The SpringbokSpringbok hunting is a thrilling experience as it's one of the fastest animals in the world and a sort after trophy. The Springbok is the national emblem of the Republic of South Africa. The name of this antelope originates from the early Dutch settlers and the word “spring,” which means to jump.
Antidorcas marsupialis (Zimmerman 1780)
Common names: Springbok (Afrikaans and English), Tshephe (Sotho), Ibhadi (Xhosa), Insephe (Zulu)
There are three subspecies, namely A. m. marsupialis (southern parts); A. m. hofmeyri (Botswana, Namibia and the Northern Cape); and A. m. angolensis (Angola). The main difference between the sub-species is their size. Three natural colours be distinguished: common, white, and black.
Fig 1: The Springbok.
This medium-sized antelope has long, pointed ears, a long neck, and a slender body. Lyre-shaped black horns,10 – 15-inch-long horns that curve backward, are found both in males and females. The male horns are longer and the neck thicker. Both sexes reach 28 inches at the shoulder with a head-and-body length typically between 47 and 59 inches. The weight for both sexes ranges between 45 and 55 pounds.
The Springbok is characterized by a white face, a dark stripe running from the eyes to the mouth, a light-brown coat marked by a reddish-brown line that runs from the upper foreleg to the buttocks across the flanks, and a white rump flap.
Fig 2: Growth and size charts
The Springbok’s distribution is mainly confined to southern Africa, except for a narrow extension into southwestern Angola, where it inhabits the South West Arid Zone and adjacent dry savannah of south and southwestern Africa.
The largest numbers occur on private game farms, mainly in the High veld of the Free State and Gauteng provinces, as well as the Karoo and Kalahari thornveld of the Western, Eastern, and Northern Cape provinces. The majority of sub-populations held on private land are still within the natural distribution of the species.
Fig 3: Distribution in South Africa
The Springbok Crest
A unique feature of this lovely antelope is the pocket-like flap of skin on the rump which conceals a white crest. When the Springbok detects danger, it exposes a white ridge of hair by erecting the flap. This warns the rest of the group of imminent danger.
When excited Springbok opens the flap to reveal the crest while running and jumping jubilantly. This unique jumping is called “prancing” and is a sight to behold! Interesting jumping behavior can be observed during and after the rare rainfalls in the Kalahari. It is believed that after rains, particularly in the Kalahari; for the joy of living, the animals jump up and down like bouncing balls, stretching their front and rear legs simultaneously, and bending their heads down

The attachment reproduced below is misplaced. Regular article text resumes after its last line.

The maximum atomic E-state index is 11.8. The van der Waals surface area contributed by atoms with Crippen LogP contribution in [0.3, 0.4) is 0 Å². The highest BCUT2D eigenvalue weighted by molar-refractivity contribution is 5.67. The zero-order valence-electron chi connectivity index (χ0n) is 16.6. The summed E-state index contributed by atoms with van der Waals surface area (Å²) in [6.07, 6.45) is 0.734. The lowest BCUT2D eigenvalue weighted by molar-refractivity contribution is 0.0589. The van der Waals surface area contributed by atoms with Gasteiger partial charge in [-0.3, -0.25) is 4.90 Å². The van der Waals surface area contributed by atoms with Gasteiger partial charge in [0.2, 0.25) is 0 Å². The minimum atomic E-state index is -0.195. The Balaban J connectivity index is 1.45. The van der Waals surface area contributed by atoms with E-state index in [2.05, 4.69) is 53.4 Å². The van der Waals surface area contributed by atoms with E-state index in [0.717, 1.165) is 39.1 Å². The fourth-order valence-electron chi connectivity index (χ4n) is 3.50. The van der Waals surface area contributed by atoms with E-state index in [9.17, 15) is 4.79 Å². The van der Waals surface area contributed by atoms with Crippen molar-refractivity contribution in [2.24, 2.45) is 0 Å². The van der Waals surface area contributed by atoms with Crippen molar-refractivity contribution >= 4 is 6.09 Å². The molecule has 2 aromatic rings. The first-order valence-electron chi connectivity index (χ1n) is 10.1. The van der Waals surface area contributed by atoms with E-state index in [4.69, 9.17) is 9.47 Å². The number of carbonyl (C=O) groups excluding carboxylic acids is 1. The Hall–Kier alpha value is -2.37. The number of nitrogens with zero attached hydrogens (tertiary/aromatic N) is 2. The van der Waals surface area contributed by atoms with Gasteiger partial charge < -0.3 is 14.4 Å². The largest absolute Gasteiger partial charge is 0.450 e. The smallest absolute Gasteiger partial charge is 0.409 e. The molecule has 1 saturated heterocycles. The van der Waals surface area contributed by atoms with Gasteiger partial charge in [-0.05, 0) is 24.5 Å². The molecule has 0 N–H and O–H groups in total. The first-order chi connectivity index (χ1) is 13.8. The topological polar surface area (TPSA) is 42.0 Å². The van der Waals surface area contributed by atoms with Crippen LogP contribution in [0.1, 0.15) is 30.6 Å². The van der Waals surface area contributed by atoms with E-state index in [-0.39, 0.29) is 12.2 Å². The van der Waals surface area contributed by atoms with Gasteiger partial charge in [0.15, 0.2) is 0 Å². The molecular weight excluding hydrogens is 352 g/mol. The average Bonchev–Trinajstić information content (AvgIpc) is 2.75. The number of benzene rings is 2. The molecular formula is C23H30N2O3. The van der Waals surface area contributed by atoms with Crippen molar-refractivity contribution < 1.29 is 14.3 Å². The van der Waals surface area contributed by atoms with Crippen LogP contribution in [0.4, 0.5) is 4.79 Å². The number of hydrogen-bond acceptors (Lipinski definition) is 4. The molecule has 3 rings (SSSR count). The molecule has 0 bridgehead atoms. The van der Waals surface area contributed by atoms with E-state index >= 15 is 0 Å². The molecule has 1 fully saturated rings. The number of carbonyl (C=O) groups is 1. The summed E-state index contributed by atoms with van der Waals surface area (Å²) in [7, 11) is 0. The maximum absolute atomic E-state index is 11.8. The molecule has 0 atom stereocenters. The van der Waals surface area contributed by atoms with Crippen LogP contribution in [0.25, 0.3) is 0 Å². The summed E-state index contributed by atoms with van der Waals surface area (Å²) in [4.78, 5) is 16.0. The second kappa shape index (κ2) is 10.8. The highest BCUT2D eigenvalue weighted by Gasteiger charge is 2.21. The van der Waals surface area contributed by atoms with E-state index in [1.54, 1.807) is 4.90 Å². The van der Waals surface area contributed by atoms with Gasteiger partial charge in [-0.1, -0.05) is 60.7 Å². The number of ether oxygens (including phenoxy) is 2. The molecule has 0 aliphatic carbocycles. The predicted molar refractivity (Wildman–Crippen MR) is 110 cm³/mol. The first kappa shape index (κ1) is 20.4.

Fig 4: The Prancing Springbok.
Habitats and Ecology
These antelope are mixed feeders, consuming both browse and grass. They prefer to utilize grass when it is young, but otherwise, browse karroid (semi-desert) vegetation which includes a variety of low shrubs and succulents. Springbok survives on moister they get from the fruits and succulent roots they eat, so they are not reliant on permanent surface water.
Natural enemies are Cheetahs, Leopards, Hyenas, Lions, Wild Dogs, Jackals, and Caracal.
Fig 5: Natural Predators.
Depending on the weather, Springbok can mate all year round. Young are usually born at the start of the rainy season when food is abundant. The gestation period is 5 to 6 months and ends with one baby being born and hidden in the bush or tall grass. The calf weans at about 6 months.
Fig 6: Mother and lamb
Types of herds
Springbok form 3 types of herds: mixed herds (one dominant male with numerous females and their offspring), nursery herds (females and infants), and bachelor herds (young males). The mixed-sex herds or harems have a roughly 3:1 sex ratio; bachelor individuals are also observed.
Fig 7: Different types of herds
Hunting springbok can be a challenge due to it's excellent senses and the fact that they are fast sprinters. Stalk carefully, keeping the wind in your favor and get as close as you can. Springbok is shot mainly in the open plains, and stalks can be tricky. Sometimes a longer shot will be required. If you can approach within 250 yards, you are doing well, and best take your shot. The flat-shooters will be the right rifle when hunting springbok.
Fig 8: Springbok shot placement
The Springbok Trophy
Your Springbok ram trophy should have an average shoulder height of around 28 inches, weigh about 50 pounds, and have a horn length of approximately 12 inches. The Safari Club International Score for a Springbok is 31. The trophy is measured by adding the length of each horn and the circumference of the bases. The trophy quality lies with the width of the bases, the overall length and the curls on the tips of the horns.
Fig 9: Skull
A great trophy to hunt while on Plains game hunting safari. Springbok is included in nearly all of our hunting packages along with Kudu, Gemsbok, Blesbok, Impala, Warthog, and Mountain Reedbuck.
Hunting the Springbok Slam
With Nick Bowker Hunting you can go for the Springbok slam, which consists of the four color phases the White Springbok, Copper Springbok, and Black Springbok. The color phases are not a separate subspecies.
Fig 10: The Springbok Slam
Smithers, RHN, 1983. The Mammals of the Southern African Subregion, 1st edn. University of Pretoria, CTP
Book Printers, Cape Town.
Furstenburg, D, 2006. Springbok Antidorcas marsupialis. Game & Hunt
Jerome Philippe, Founder of AfricaHunting.com